Thoughts on Read/Write/Play

It’s been some time but here are my thoughts on my three favorite games that I played during Read/Write/Play and a little of what I took away from them.


Steam Store Link: Hades

Hades is one of the most memorable games that I’ve played recently. To me, this game is a gift that keeps on giving. It is a roguelite with a story based on Greek mythology and gameplay that features fighting against Hade’s minions in order to escape the underworld. The combat itself is pretty interesting and very replayable since you get to try many different fighting styles that depend on weapon choices, lots of upgrade choices, and random boons (in game upgrades) that change every playthrough. And then, what really set this game apart from other roguelite games that I’ve played was the story and how seamlessly it flowed with the gameplay. Without spoiling it, there is main story arc but, theres lots of situational dialogue and side conversations that feel perfectly adapted to the experience I had as a player. Instead of the story resetting after a game over, forcing me to repeat the same interactions again, in the next attempt, the characters speak like they remember you and even make little references to what happened. You can progress your relationship with almost every character you encounter and each character has nice amount of dialogue and backstory to learn about! The pacing is great because the game gives you little pieces of story each time you play. Further, every playthrough gives you little rewards and incentives to keep going. And thats not even to mention the overall sense of humor, great music, sound effects, voice acting, and art!

This game showed me the compounding value of being solid on every front.

I used to think that in order for a roguelite game to be great, the gameplay just needed to be challenging in the right way, with lots of depth and room for creative strategies so that it was replayable. And while Hades does have those aspects, I think what really won me over was how high quality every aspect of the game was. This game made me realize just how much the soundtrack, sound effects, visual polish, dialogue, and story factored into my level of enjoyment for a game that, at glance, seemed to be about smacking skeletons with a huge sword. While I feel like its more common to see games with one or two of these aspects on the level of Hades, I think its very rare and very special for a game to do an excellent job at all of them!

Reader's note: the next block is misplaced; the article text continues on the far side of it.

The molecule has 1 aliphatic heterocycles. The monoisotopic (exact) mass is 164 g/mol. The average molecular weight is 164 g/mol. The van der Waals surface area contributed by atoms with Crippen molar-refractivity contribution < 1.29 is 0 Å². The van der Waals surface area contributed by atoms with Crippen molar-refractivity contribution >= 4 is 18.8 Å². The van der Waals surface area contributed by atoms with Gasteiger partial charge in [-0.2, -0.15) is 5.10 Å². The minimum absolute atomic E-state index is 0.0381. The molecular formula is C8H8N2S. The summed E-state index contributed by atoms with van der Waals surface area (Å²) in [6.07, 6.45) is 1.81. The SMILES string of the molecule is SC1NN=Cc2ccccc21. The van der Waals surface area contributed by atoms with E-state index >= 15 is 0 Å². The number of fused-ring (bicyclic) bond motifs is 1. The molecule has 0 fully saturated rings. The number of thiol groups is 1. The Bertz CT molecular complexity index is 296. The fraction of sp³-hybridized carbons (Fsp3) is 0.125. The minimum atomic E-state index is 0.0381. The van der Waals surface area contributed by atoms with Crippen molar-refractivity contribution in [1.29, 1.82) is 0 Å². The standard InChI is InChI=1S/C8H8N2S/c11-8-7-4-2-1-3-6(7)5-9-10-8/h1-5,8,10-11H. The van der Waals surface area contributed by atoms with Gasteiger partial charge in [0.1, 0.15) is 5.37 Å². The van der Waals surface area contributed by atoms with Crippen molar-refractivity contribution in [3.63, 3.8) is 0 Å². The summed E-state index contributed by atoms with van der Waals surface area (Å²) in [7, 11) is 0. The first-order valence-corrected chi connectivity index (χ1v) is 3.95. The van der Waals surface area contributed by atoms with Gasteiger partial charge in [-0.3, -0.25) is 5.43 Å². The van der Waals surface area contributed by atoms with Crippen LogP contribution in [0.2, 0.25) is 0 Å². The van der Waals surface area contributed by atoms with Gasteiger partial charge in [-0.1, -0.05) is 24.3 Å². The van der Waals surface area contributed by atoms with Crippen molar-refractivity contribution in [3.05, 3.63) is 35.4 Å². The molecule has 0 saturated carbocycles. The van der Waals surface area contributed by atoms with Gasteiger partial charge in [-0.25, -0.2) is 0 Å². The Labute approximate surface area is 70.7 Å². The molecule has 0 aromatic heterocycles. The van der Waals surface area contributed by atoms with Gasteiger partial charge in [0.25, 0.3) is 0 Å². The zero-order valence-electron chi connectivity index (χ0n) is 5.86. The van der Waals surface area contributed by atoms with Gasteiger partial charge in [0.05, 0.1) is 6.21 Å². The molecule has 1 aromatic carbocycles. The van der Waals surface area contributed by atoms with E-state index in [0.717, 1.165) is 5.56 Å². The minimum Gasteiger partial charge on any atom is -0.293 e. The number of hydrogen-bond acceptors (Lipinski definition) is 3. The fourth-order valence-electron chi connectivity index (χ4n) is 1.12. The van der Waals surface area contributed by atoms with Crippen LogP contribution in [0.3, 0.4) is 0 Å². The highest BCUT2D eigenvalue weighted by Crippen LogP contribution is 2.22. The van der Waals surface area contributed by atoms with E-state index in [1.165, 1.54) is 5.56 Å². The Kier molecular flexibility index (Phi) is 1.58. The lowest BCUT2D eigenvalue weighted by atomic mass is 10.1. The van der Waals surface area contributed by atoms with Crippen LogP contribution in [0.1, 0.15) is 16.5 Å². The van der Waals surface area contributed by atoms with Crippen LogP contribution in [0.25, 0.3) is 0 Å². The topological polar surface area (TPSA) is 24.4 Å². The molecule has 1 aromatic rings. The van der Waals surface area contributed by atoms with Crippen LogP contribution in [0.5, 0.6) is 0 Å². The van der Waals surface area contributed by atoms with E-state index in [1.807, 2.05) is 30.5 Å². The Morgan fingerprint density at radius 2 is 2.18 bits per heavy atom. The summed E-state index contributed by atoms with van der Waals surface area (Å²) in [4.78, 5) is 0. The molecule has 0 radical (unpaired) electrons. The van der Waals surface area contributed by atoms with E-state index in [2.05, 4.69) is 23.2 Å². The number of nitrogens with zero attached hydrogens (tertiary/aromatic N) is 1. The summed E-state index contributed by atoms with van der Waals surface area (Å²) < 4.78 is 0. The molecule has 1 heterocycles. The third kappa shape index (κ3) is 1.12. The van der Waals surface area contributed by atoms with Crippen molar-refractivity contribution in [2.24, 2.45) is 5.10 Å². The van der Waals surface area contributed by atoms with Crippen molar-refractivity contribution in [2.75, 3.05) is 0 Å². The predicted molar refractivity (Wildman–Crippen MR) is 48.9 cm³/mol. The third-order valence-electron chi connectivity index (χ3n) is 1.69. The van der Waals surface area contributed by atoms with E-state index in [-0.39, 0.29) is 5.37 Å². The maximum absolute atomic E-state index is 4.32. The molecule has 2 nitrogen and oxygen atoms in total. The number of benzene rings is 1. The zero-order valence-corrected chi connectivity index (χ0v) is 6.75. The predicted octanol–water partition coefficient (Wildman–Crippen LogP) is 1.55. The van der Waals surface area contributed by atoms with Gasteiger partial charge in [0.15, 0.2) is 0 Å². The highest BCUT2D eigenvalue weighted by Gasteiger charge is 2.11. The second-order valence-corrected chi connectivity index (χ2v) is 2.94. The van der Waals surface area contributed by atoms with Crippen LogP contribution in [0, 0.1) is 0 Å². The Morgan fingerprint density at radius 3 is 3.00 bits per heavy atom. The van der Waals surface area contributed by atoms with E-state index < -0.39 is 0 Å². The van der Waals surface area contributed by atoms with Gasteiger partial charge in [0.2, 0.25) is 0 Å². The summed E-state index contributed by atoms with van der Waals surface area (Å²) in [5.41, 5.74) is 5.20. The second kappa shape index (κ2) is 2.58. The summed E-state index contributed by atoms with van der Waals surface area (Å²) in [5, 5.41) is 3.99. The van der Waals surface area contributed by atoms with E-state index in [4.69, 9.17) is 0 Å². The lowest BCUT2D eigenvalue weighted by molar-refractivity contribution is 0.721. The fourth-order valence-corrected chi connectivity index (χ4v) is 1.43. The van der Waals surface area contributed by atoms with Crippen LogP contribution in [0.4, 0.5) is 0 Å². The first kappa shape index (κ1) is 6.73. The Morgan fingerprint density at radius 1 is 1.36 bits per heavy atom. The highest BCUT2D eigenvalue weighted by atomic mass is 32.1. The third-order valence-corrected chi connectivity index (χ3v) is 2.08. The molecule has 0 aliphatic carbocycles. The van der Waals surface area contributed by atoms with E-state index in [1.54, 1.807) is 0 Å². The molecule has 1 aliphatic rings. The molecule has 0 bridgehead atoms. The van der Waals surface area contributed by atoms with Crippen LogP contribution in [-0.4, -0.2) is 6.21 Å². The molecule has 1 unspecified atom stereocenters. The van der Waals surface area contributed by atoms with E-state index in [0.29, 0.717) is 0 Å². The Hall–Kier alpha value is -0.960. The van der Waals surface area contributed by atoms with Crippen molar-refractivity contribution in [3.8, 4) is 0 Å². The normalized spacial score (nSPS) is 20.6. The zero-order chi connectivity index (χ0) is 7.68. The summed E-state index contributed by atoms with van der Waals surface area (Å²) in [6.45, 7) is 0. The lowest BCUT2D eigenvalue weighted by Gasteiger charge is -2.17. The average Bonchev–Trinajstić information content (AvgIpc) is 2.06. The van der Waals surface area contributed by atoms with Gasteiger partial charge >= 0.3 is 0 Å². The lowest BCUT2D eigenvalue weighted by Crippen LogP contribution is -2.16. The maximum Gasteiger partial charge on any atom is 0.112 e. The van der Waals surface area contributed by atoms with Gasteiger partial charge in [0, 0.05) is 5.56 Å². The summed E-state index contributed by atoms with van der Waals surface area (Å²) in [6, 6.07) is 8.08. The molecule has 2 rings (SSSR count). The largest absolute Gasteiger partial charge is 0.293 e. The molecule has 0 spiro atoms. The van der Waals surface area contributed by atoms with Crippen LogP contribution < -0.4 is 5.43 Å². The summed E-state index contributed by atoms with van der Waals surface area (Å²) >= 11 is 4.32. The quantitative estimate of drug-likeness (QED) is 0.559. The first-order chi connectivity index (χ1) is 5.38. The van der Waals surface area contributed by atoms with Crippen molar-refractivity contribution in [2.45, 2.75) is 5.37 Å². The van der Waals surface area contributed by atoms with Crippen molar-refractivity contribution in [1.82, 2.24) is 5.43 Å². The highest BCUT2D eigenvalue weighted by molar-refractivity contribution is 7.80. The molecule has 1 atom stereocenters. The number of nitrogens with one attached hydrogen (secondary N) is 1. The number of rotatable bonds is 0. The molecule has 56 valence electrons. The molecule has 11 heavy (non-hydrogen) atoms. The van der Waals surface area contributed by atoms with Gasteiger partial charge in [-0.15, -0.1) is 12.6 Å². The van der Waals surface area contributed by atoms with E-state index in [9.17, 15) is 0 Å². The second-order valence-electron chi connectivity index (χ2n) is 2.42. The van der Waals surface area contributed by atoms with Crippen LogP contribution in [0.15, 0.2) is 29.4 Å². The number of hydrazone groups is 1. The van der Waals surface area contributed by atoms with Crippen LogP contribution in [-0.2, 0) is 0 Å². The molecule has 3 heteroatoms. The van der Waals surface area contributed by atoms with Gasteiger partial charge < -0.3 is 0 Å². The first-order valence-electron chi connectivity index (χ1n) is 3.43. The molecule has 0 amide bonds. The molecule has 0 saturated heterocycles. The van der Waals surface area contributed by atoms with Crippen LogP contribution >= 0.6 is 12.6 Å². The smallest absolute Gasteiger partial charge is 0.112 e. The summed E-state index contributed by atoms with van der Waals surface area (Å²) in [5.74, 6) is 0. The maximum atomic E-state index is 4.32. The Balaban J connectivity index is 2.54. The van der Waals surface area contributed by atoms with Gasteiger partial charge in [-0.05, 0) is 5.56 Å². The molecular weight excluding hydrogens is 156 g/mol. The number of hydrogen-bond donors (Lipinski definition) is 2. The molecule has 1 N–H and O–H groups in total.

Super Meat Boy


Steam Store Link: Super Meat Boy

Super Meat Boy gave me two lasting impressions. The first one, “wow they nailed the feel of this game”. The second one, “wow I really don’t like precision platforming”.

In terms of the feel, jumping and moving just felt good. It felt responsive, predictable, fast, dangerous, and fair. I had never seriously tried to play a precision platformer before and I was blown away at how good it felt to zoom through a level that previously took me 50+ tries to beat. Not only that but the difficulty progression and level design felt perfectly tuned. I am very curious how they were able to get that to work so well! How many playtests and reworks did they go through? The game starts out simple and gradually introduces new mechanics, starting with showing you more and more of what your character does, and then, adding more and more complexity to what the obstacles in the level do. Especially in the beginning, it feels like each level teaches you a special, hand picked skill that promises to transform you from a hopeless button masher to a professional speed runner if you stay enrolled in the class. To me the magic was that almost every level felt challenging but just doable by the time I got to it. Even as I could tell the levels were getting much, much harder, the difficulty felt the same in a good way and I never lost that feeling of having to pull a rabbit out of a hat in order to pull the next sequence off.

That said, after playing the game a bit more I started to feel less and less fulfilled by the platforming. I got to a point where I was mostly playing to progress the story because I wanted to know what happens to Super Meat Boy, Bandage Girl, and the evil robot guy. The game’s ability to be consistently challenging, which was once a marvel, quickly made the game feel like a tedious chore. Why do I have to play this level 50 times just to see the ending? That’s when I realized I could probably use a break from the game. I haven’t played it since but I might beat it someday. For people who like challenging platformers, Super Meat Boy has a lot to offer, I didn’t even begin to attempt all of the bonus levels and special challenges that it had.

This game was a firm reminder that making a good platforming game is hard.